Thursday, February 16, 2012

Cause of 24th Street Rental Fire Still Undetermined

Determining the specific cause of the tragic New Year's Day fire in a duplex rental on 24th Street in Bellingham may take yet more time as the investigation has been turned over to an insurance company. [You can read press reports about the fire by clicking here, here, here, here and here.] Unfortunately, the insurer's report may not be ultimately divulged to the Fire Department or to the public. Moreover, threats of lawsuits often loom over such incidents as we have seen with the Maple Street fire in which the threat of a lawsuit made the victims unavailable to the Zonemaven for further information gathering. You can refresh your memory of that fire by clicking here.

Earlier attempts by fire investigators to gather information from the victims of the 24th St. fire were thwarted due to their medical condition. The initial fire marshal's report on the incident, that you can read by clicking here and here, lacked much in the way of detail that would allow the public to learn some definitive lessons from the tragedy.

In several exchanges with fire officials, I learned that there are still questions with regard to the condition of the baseboard heating element. Part of the cover of the baseboard heater was missing and not found in the debris. Also missing were some of the "fins" on the heating element. Aluminum branch circuit wiring was also found leading to the heater. Use of aluminum wiring is considered to be very dangerous although there was a time during the 1970s when this type of wiring was prevalent in homes. This particular home was built in 1975 according to county records. (Click here to read more on aluminum wiring) How many other Bellingham rentals, built in the 70s, have such wiring yet today? A ticking time bomb.

A defective heating element or one that was damaged or installed improperly is of great concern. Additionally, there were no remains of smoke detectors found in the debris after the fire, although fire department personnel were not specifically looking for them. [The one eye-witness report from the guest sleeping on the sofa indicated that he did not appear to be awakened by a smoke detector but by the fire itself.] The presence of such devices (in working condition) is an important fire safety concern for all renters as these detectors are a last line of defense. A blocked exit ( furniture against a window) may have also been a factor in the inability of some of the victims to get out of the home and in rescuing the fire victims.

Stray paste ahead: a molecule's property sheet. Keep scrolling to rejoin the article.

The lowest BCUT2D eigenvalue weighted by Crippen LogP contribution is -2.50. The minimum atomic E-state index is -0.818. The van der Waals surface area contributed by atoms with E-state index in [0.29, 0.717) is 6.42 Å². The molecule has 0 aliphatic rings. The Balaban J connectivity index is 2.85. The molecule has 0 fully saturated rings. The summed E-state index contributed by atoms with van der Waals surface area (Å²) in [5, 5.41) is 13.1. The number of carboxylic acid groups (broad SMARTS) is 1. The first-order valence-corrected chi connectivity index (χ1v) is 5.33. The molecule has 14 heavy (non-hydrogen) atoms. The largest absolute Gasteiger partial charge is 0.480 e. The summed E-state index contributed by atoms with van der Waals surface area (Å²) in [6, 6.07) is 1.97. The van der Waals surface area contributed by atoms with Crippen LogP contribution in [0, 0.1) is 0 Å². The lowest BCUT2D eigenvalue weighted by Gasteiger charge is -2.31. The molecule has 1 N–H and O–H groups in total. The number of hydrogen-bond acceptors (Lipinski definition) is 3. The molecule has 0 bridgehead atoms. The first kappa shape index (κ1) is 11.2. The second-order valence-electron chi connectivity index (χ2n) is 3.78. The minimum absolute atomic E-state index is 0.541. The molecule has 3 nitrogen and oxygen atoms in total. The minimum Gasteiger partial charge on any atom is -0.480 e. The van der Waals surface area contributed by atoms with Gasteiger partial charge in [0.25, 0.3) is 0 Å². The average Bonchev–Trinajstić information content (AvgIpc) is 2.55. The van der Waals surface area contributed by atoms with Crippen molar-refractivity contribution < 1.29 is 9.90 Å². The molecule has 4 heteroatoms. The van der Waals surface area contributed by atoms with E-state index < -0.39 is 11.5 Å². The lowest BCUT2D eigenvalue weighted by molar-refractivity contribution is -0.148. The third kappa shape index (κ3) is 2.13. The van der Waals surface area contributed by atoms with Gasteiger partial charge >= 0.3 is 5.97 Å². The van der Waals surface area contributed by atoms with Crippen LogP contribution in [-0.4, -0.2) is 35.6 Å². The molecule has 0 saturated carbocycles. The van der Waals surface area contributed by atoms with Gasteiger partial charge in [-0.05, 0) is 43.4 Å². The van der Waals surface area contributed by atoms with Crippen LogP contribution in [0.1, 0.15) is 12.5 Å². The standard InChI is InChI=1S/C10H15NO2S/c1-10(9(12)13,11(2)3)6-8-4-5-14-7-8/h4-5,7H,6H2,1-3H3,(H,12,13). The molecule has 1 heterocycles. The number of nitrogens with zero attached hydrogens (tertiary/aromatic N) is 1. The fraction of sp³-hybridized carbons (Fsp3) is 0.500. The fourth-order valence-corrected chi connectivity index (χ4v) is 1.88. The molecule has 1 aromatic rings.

Also displaced by the fire were two Western Washington University students who shared the duplex. Over a dozen WWU students have been displaced from their rentals in the past year because of fires. That, in itself should be a wake up call for a comprehensive rental safety and health ordinance requiring periodic inspection of all rentals by a certified code enforcement official. Such action can provide early detection and elimination of the threats posed by poor rental conditions and dangerous tenant or landlord behavior. Blocked exits, bad electrical wiring and faulty heating systems are on the checklist of most effective rental inspection programs throughout the country. That should be the case here in Bellingham with the passage of a rental health and safety inspection ordinance - with teeth.

Wednesday, February 8, 2012

Vermin in Rentals

We have already seen evidence of rats in Bellingham's rentals. My blog entry on a house on Grant St. covered that topic a while back. (Click here to read that horror story.) Now additional accounts of vermin in rentals are coming to our attention. A recent article in the Western Front spoke to the problems students are encountering in their dorms and rentals not only with bed bugs but also with the mites that cause scabies and bacteria that cause staph infections. (Click here to read the Front's story. You can also read about bed bugs, mites and staph by clicking here, here and here)

These critters; bed bugs, mites, and bacteria that lead to staph infections, are difficult to eradicate so that many landlords and renters unwittingly pass them on to the next iteration of renters. Given the filthy conditions reported by renters in last year's survey of rental conditions in Bellingham (click here to read that report), the story in the Front is not surprising. The comments from those who took the survey contain additional stories of rat and flea infestations.

Rentals offered to the public ought to be spotless before the renter crosses the threshold. Especially important are clean rugs, floors and kitchen/bathroom surfaces. These items should be on the checklist of any decent inspection program for the safety and health of renters. The city of Pasco has sanitation as a category on its inspection form (Click here to see their simple form - right click on image and then enlarge). Bellingham should consider no less.